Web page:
Scoob! is a scrappy attempt at rebooting one of the most beloved animated series/movies. But one thing it definitely is is more of a targeted opening towards creating a Hanna-Barbera universe. The film is perfect for a targeted audience in the younger K-12 demographic. Scoob! looks to write an origin story for our favorite talking dog. It does so in a unique fashion, albeit reutilizing plot devices.
First off, the animation definitely threw me for a loop. It feels close to an attempted realistic look like The Clone Wars, but it really fails miserably. Once you get used to it, you can kind of ignore it. But there are some cases where it feels like it can’t decide between realistic animation, and staying safe in accepting it’s going to look animated. The animation team needed to find a better balance, with transitional points. Or they needed to pick one style and go with it.
One thing Scoob! never fails to do is draw its audience’s emotions out of them. From the play at adult language jokes, (F-bombs away is something I might take up using), to clever Easter eggs for the older generations to recognize from Hanna-Barbera. There’s even a moment at the end that will make you forget where you’re at and start crying. Even though it’s a kids movie.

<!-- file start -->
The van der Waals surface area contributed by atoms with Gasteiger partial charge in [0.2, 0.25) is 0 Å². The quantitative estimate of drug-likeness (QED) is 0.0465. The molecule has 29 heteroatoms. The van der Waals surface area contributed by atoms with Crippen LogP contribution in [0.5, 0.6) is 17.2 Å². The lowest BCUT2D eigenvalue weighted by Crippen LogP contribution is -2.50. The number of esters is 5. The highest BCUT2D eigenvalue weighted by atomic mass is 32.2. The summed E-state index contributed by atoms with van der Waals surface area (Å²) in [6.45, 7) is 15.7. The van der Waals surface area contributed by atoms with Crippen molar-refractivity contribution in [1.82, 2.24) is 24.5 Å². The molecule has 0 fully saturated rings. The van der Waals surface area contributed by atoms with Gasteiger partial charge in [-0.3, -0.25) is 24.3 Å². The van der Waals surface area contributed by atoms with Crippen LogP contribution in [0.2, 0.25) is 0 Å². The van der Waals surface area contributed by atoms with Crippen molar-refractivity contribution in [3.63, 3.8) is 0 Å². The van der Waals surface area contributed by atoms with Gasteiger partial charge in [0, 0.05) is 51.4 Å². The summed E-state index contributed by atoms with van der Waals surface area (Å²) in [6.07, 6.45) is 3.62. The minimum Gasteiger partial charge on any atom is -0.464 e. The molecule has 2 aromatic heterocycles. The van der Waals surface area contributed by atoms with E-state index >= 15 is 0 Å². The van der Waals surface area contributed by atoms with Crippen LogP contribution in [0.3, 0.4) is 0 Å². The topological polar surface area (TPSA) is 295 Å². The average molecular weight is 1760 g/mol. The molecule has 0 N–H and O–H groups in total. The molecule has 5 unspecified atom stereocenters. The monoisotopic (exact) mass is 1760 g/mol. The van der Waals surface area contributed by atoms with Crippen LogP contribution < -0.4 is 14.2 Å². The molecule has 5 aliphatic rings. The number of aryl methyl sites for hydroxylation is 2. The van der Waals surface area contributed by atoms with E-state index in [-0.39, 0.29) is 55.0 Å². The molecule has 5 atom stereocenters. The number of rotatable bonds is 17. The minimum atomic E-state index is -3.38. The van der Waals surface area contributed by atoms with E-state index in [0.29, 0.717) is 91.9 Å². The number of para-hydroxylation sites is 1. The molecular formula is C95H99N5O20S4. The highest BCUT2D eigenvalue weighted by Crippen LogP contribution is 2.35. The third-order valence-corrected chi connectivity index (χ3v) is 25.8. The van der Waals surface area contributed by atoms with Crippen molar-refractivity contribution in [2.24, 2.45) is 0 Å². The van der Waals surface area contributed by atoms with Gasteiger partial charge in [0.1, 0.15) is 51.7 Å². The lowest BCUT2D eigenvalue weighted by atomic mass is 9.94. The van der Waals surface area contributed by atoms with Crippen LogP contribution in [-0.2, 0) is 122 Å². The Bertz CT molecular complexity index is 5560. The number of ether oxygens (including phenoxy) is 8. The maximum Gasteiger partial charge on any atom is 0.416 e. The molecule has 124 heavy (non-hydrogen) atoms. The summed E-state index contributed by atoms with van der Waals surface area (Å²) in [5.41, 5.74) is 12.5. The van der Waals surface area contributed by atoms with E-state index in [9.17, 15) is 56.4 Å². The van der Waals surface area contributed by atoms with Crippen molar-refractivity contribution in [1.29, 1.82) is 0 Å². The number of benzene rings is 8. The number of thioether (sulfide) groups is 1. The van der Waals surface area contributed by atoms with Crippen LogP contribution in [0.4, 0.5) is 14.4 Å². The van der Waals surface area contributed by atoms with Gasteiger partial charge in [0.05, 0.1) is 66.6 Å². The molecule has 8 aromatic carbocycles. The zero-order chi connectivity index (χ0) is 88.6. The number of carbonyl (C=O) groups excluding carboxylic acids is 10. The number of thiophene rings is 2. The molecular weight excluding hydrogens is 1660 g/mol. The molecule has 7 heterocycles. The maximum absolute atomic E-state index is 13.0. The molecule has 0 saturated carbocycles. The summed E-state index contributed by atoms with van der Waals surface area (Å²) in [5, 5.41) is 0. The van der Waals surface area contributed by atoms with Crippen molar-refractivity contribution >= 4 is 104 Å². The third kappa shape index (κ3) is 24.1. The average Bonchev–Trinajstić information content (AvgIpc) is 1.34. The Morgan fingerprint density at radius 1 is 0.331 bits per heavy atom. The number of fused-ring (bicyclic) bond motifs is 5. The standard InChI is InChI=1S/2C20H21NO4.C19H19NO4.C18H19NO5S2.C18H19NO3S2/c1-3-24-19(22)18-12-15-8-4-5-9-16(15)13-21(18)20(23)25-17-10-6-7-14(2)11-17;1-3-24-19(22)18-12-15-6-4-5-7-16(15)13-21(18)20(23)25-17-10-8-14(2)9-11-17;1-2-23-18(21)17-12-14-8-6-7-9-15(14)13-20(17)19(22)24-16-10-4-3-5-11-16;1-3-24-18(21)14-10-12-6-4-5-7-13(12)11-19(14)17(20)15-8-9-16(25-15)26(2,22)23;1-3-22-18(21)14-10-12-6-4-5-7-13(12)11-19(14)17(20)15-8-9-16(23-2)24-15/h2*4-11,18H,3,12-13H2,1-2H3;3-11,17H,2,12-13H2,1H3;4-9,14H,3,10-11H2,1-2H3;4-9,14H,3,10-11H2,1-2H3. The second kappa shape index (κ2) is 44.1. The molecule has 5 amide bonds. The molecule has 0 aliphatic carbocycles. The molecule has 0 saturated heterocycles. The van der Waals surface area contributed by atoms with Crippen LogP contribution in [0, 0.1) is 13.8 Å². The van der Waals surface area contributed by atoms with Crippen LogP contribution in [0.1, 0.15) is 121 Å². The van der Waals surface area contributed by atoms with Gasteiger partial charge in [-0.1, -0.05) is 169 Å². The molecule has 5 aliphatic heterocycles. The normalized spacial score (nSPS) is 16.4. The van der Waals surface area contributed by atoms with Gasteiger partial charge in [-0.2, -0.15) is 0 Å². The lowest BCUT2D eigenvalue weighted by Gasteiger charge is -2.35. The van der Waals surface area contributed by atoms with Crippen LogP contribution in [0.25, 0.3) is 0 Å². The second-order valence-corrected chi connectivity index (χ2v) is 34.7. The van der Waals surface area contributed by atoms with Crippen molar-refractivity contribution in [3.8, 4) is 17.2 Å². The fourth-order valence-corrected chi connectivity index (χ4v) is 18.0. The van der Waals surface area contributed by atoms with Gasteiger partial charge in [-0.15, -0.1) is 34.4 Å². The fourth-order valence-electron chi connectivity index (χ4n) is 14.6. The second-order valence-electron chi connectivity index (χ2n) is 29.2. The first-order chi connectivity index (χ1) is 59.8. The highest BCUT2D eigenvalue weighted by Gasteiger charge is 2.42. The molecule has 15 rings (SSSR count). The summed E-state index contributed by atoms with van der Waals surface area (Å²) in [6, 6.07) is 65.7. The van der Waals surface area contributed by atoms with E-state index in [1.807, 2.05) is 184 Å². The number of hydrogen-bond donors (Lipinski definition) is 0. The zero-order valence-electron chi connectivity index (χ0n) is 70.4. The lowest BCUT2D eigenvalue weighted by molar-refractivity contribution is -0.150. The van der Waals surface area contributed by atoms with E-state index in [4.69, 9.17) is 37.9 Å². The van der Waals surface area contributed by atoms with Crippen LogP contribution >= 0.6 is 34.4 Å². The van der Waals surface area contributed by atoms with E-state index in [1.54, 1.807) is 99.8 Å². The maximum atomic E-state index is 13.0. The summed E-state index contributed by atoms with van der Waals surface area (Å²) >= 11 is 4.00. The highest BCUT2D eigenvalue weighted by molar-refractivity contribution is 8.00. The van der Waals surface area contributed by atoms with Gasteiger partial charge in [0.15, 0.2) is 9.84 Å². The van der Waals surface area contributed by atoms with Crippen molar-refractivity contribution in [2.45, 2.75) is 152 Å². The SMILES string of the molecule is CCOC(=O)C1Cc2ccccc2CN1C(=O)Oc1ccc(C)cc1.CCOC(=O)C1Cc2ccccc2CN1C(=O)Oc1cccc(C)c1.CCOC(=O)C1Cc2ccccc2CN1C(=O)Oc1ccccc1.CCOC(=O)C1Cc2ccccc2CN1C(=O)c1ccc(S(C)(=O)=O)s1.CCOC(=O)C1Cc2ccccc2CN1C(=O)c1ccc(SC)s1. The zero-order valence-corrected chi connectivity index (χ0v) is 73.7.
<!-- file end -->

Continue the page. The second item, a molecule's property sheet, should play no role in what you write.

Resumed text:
The plot for Scoob! is one that’s typical. Heck, Scooby-Doo, directed by Raja Gosnell even utilizes something similar. There are two things that vary, but in an effort to remain spoiler-free I won’t touch the details. What I can say, is that what the film tries to do is be a light-hearted opening to a potential Hanna-Barbera universe that pays homage to everything Scooby-Doo before it. From the recreations of the original title sequence, to the inclusions of the Scooby snack. To the iconic final battle sequence that reminded me incredibly of Scooby-Doo and the Cyber Chase. The ending’s where Scoob! really felt most like an iconic Mystery Inc.
While the writers tried to integrate the best features of Mystery Inc., it fails to provide a plot that connects us to any characters other than Shaggy and Scooby. I would have liked to see more from Fred, Velma, and Daphne. Their utilization seemed to simply provide an easy way to solve a mystery that left them from the grasp of the original storyline. If this truly a film about Mystery Inc., it would have been better if the core five had not been separated for half the film. The team is what makes the movies, and the television series great.
No matter what the flaws Scoob! has, the first thing to remember the targeted audience. The film is written by fans of a series that wanted to bring an iconic franchise a new look, in order to bring in a new generation in on a first fandom for many of us. It’s important to realize this is an introduction to characters many people my age, and older were introduced to on Boomerang. It’s a fairly perfect introduction, if only the title were different.
If you’re looking for a light-hearted film to help alleviate some qualms during the COVID-19, I would say pick up this film. It’s worth it, so long as you can leave your expectations at the door. If you go in looking too close for a Scooby-Doo and Mystery Inc. film, you might find yourself disappointed. –Katie Gilstrap